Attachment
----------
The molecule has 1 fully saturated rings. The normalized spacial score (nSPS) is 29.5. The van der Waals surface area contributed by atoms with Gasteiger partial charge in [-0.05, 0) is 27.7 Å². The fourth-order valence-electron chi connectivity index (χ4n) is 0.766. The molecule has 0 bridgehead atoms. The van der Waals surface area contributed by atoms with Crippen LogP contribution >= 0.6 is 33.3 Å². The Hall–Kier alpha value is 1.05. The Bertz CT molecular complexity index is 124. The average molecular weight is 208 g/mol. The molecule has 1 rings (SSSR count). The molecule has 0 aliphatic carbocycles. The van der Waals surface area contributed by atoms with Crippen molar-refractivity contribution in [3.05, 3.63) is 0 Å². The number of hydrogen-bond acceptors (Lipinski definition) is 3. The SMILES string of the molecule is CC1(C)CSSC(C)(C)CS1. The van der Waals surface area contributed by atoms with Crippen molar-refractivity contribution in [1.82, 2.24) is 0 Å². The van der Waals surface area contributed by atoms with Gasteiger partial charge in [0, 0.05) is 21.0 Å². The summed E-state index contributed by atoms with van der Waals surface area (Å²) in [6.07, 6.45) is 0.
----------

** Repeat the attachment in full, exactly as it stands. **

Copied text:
The molecule has 1 fully saturated rings. The normalized spacial score (nSPS) is 29.5. The van der Waals surface area contributed by atoms with Gasteiger partial charge in [-0.05, 0) is 27.7 Å². The fourth-order valence-electron chi connectivity index (χ4n) is 0.766. The molecule has 0 bridgehead atoms. The van der Waals surface area contributed by atoms with Crippen LogP contribution >= 0.6 is 33.3 Å². The Hall–Kier alpha value is 1.05. The Bertz CT molecular complexity index is 124. The average molecular weight is 208 g/mol. The molecule has 1 rings (SSSR count). The molecule has 0 aliphatic carbocycles. The van der Waals surface area contributed by atoms with Crippen molar-refractivity contribution in [3.05, 3.63) is 0 Å². The number of hydrogen-bond acceptors (Lipinski definition) is 3. The SMILES string of the molecule is CC1(C)CSSC(C)(C)CS1. The van der Waals surface area contributed by atoms with Crippen molar-refractivity contribution in [1.82, 2.24) is 0 Å². The van der Waals surface area contributed by atoms with Gasteiger partial charge in [0, 0.05) is 21.0 Å². The summed E-state index contributed by atoms with van der Waals surface area (Å²) in [6.07, 6.45) is 0.